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The group chat is buzzing. Your Facebook notifications are awash with ‘X’ mentioned you in a comment. You can’t @ your friend on Instagram fast enough. In #Summer2017 this is indicative of one thing and one thing only: it’s 9pm on a weeknight.

The ITV2 reality show, which airs this season’s undoubtedly dramatic finale later on this month, has endured overwhelming success, smashing viewership from previous reality don Big Brother out of the park, with an audience of nearly 3 million.

Though my middle-aged co-workers have admitted their membership of the 3 million, it will come as no surprise that the vast majority of them are young people, and not just any old young people; hashtag-using, latte-drinking, avocado-eating, instagram-posting, meme-loving millennials.

smashing viewership from previous reality don Big Brother out of the park

And don’t ITV know it. If your personal investment in the show has led you to download the app, you’ll recognise how the broadcaster has capitalised on the audience demographic. Laid out like a standard social media feed, the official Love Island app borrows elements from every successful app from the last 10 years to regurgitate highlights as well as being the only way viewers can vote in polls which directly affect the Islanders. Users are able to ‘react’ a la Facebook to clips and stills, or swipe right or left on contenders a la Tinder.

To save being rendered utterly useless, the feed is in real time as they know millennials are more than capable of watching T.V. whilst simultaneously using at least four other apps. Were it not, the app would lose out on social media engagement to the cross-platform fan accounts which fuel the Love Island discourse more than the office kitchen. Though a quick search brings up dozens of non-official pages like ‘Love Island Memes’ and ‘Love Island Banter’, no page has so single-handedly dominated news feeds across the country for weeks on end as much as ‘Love Island Reactions’.

a modern television show is no longer just a television show but a cross-media, multi-platform presence

Boasting 184k followers on Instagram, 24k followers on Twitter, and 630k likes on Facebook, Love Island Reactions have successfully united the entire Love Island viewership by posting caps of tweets and audience-made memes, earning them follows, likes, and comments from not only ITV2 but many of the Islanders themselves.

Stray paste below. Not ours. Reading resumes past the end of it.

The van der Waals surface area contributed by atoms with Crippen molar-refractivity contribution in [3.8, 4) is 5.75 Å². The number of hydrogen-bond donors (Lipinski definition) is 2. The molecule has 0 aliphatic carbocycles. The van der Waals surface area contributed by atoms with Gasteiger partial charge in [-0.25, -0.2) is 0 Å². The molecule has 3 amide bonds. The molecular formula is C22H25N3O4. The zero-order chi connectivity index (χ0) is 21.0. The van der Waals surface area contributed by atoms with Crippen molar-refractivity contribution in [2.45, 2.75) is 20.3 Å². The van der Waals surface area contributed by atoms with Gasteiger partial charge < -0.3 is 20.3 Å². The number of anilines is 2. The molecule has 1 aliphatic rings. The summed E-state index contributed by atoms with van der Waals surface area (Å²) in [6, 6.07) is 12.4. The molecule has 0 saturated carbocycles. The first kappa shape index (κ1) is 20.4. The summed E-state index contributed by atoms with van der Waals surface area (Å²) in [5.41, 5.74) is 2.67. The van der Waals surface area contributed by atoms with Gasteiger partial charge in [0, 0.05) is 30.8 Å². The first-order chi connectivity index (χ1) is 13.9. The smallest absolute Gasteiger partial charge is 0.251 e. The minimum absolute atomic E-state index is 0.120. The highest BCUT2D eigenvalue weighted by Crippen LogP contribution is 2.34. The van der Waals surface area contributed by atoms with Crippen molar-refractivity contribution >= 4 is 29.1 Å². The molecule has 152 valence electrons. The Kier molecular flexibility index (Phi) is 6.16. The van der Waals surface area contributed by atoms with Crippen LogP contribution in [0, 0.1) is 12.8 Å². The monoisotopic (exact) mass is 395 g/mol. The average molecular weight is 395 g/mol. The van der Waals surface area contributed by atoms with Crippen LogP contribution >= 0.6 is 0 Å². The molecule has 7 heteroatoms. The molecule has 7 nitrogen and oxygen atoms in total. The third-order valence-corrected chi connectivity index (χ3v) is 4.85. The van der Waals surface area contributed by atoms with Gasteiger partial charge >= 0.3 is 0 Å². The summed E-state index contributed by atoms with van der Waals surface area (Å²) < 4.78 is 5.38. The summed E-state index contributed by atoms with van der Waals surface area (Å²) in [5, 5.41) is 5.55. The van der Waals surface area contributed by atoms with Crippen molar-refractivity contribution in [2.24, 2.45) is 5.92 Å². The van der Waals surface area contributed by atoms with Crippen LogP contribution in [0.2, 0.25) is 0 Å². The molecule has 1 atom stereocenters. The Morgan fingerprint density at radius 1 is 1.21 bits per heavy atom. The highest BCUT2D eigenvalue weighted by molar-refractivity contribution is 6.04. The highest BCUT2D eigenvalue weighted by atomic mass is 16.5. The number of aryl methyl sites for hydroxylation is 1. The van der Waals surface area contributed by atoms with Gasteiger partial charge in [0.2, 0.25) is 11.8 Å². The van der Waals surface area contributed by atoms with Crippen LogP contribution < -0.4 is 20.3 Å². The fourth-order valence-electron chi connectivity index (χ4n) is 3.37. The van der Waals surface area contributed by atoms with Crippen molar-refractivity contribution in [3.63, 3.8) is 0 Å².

The success of Love Island Reactions reflects how a modern television show is no longer just a television show but a cross-media, multi-platform presence which both demands and thrives off viewer/user-generated discussion. In an age where people’s day to day lives are chaptered by social media, a topic such as a T.V. show cannot maintain such a consistent online presence without generating increased viewership. Put simply, if you don’t watch it you’ll feel left out. This is precisely why ITV have made all the episodes from this season available on their catch-up website the ITV Hub, so that people who are fed up with being out of the loop can catch up.

this inability for us to go for more than a few hours without checking our phones is what keeps us coming back to our sofas every night

Brilliantly, this social media presence is also why once you start, you can’t stop. Your Facebook friends don’t care if you haven’t seen the last episode when there’s a brand new meme to tag the members of their exclusive Love Island group chat in. This inability for us to go for more than a few hours without checking our phones is what keeps us coming back to our sofas every night at 9pm, for fear of accidentally scrolling upon a spoiler. The question is, what will we do when it ends?

Emily-Rose Grieve

Image: Love Island, ITV Press Centre 2017

Emily Grieve

Social Media Manager. After contributing several social media analysis articles to The Panoptic I was very kindly asked to help boost the online profile as well as using social media to help with recruitment. Remember to follow The Panoptic across...

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